More Affordable Car Insurance
In our previous article, How to Buy Car Insurance, we mainly advised that you pay attention to the amounts of different kinds of coverage included to make sure you have enough insurance but not more than you need, and then emphasized the importance of shopping around to get the best deal possible in a very competitive market. Think of all those commercials you see from different car insurance companies all saying they can save you money – it’s worth checking them out and comparing them to each other. But there are other ways to get more affordable car insurance. The ones we’ll cover in this article include the kind of car you’re insuring and whether or not you should participate in one of those driving habit tracking programs some companies offer.
More Affordable Car Insurance Depends on Your Car
Besides how competitive some insurance companies are with the cost of their policies, a major driving force behind insurance rates has to do with the kind of car you’re insuring. When an insurance company is looking at what they’re going to charge for their coverage, they take into account the vehicle’s risk as shown by claim histories, accident rates and how often they get stolen. Particular models with higher claim histories are going to cost more to insure while those with fewer and lower-cost claims will be cheaper to insure. The insurance companies are trying to take in more revenues through premiums customers pay than what they pay out in claims because that’s how they make money.
This relatively simple concept explains why some kinds of cars are always going to cost more to insure. Sports cars are typically driven by younger drivers, who are more likely to have accidents, which drives up the cost to insure them. Luxury cars are also more expensive to insure because repair costs are higher for them, as is the cost of replacing them when totaled. The higher costs involved in repairing electric and hybrids can also make them costlier to insure. If your car is one that thieves find attractive, the cost of your comprehensive insurance will be more.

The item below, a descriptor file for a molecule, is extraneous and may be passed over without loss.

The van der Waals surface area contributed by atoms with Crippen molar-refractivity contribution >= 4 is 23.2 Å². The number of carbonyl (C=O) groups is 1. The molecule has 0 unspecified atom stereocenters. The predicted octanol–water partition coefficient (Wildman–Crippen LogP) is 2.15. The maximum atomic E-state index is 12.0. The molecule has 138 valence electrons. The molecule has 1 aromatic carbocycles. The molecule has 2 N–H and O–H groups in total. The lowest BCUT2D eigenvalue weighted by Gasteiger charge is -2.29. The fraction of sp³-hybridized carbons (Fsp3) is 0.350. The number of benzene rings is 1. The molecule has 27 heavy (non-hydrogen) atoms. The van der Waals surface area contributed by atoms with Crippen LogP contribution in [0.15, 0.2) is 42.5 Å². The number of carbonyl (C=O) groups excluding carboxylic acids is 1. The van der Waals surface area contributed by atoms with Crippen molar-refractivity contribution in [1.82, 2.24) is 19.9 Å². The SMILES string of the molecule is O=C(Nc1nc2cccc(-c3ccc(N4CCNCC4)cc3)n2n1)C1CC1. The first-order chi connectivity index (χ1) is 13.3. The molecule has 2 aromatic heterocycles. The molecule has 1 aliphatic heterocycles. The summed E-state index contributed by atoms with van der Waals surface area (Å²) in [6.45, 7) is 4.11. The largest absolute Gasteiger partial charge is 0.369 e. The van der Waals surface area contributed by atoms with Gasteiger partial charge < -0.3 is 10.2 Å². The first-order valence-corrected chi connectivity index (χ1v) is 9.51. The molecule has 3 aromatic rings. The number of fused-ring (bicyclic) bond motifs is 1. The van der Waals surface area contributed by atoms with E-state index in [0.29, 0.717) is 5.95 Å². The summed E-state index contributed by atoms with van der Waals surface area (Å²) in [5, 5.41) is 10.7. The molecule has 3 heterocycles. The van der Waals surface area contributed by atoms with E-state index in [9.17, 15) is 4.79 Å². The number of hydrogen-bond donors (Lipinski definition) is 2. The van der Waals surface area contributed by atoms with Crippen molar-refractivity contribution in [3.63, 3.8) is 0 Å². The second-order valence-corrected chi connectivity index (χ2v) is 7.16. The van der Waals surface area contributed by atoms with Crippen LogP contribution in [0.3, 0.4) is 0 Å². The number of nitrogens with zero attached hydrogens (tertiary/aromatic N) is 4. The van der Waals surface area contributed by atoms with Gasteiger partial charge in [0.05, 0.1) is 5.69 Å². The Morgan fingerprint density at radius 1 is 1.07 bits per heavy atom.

So where does that leave you in terms of the cars that are cheapest to insure? One analysis looked at the top 25 best-selling models of cars and then ranked the top five cheapest to insure models as 1) Subaru Outback, 2) Ford Escape, 3) Chevrolet Equinox, 4) Toyota RAV4, and 5) Honda CR-V. If you look at the wider market and not just top-selling models (which tend to have higher-than-average insurance costs), the ranking comes out more like this: 1) Honda Odyssey LX, 2) Jeep Renegade Sport, 3) Jeep Wrangler Black Bear, 4) Honda CR-V LX, and 5) Jeep Compass.
If you’re in the market for a new car, those rankings could help you choose a vehicle that will cost less to insure. What about used cars? Somewhat different but not hugely so. The rankings for used cars by average insurance costs will typically include Honda Odyssey, Honda CR-V, and Ford Escape as highly recognizable models. But then you’ll also find some odd ones such as Saturn SL1, Kia Spectra and Mercury Sable.
Tracking Devices for More Affordable Car Insurance